19 August 2019

6 months at Lyft

Having reached 6 months of working at Lyft, it seems a good time to share why I joined and how things are going.

Back in December, as my year long consulting project at a global pharmaceutical company was scheduled to wrap up, I got a call from a Lyft recruiter, asking if I would consider taking responsibility of the company’s applicant tracking system. My independent consulting practice had focused on applicant tracking systems projects, so I appreciated the call, but would I consider a full time, in-house staff position? Normally, I would have immediately declined. Without any warm project leads in hand yet, I proceeded to interview with Lyft.

I was already aware of Lyft’s warm and fuzzy brand, but it was during my interviews that I learned how large and rapidly the company was growing in employee population size. It seemed Lyft was entering the realm of storied, emblematic Silicon Valley tech employers, particularly those of the FAANG cohort, with decades long reputations for epic hiring campaigns and respected recruiting teams. Better still, among current major tech brands, Lyft had mostly avoided controversy, especially when compared to its primary rival.

Independent consulting for over 6 years allowed me to make a satisfying impact with many clients and grow my expertise from working in so many corporate recruiting environments. Being my own boss also afforded me some personal flexibility to spend quality time with my family. Was I really ready to go back in-house?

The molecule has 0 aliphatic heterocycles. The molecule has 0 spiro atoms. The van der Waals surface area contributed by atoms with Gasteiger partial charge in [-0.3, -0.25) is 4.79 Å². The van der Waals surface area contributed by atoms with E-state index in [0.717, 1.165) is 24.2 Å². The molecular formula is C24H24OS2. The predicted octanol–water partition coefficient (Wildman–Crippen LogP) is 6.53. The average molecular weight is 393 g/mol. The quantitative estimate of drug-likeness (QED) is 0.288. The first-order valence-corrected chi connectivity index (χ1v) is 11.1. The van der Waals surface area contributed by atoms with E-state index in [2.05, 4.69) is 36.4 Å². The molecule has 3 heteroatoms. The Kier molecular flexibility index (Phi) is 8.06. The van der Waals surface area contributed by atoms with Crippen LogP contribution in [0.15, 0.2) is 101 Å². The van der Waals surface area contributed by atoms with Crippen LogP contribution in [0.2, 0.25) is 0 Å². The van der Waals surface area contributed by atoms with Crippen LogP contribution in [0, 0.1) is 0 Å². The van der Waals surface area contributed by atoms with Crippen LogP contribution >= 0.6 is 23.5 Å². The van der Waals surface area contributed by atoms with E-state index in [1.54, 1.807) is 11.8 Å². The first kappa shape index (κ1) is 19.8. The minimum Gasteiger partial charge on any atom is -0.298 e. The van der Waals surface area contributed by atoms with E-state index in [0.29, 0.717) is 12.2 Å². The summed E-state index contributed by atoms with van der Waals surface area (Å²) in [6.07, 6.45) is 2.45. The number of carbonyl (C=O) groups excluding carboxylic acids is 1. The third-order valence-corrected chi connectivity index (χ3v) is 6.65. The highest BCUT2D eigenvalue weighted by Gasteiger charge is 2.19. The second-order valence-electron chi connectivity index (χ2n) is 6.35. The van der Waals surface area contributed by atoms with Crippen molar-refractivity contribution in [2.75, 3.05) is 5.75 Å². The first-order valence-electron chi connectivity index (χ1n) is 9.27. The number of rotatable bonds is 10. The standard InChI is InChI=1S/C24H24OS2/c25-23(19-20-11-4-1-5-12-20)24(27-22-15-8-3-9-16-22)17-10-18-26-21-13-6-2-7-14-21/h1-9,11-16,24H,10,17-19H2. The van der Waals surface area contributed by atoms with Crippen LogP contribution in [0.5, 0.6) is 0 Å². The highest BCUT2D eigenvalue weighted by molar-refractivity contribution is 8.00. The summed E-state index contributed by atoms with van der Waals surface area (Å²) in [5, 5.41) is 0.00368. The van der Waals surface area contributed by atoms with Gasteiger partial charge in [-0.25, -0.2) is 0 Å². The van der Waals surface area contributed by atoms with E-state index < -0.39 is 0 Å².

The specified work at Lyft was on target to my expertise and I had confidence I could succeed in the role. It was when I realized that this would be a pivotal learning opportunity that my choice became clear. The chance to partner with a recruiting team an order of magnitude larger than I had ever worked with, to work closely with and learn from some of the best Workday HCM and Tableau BI analytics practitioners, and to have my expertise impact an impressively high volume and fast paced recruiting operations, were all serious considerations.

An even bigger factor was the opportunity to learn the Greenhouse platform hands-on in one of its most demanding settings, after having spent over a decade deep within the Jobvite ecosystem. (I am often asked how long I had used Greenhouse before becoming in charge of it at Lyft. Most are stunned when I say I was hired without ever having touched it!)

What sealed it for me was my onsite interview experience, which was the most organized and welcoming I had ever experienced (I’m well aware of how difficult it is to consistently deliver such a candidate experience). Meeting my potential new manager and colleagues was wholly compelling.

I started at Lyft in mid-February and appreciated the time and space given to let me ramp up with Greenhouse, Lyft’s Talent Team, and the company. My new hire orientation involved 60 other new hires and a strong emphasis on the critical importance of Lyft’s drivers to the business. Even though my role does not directly involve drivers, I was given a clear perspective of how everyone’s work affects what drivers experience and how they are central to the company’s success. Further, the first of Lyft’s three core values, Be Yourself, really resonated as someone not looking to compromise my perspective or priorities while joining a large corporation.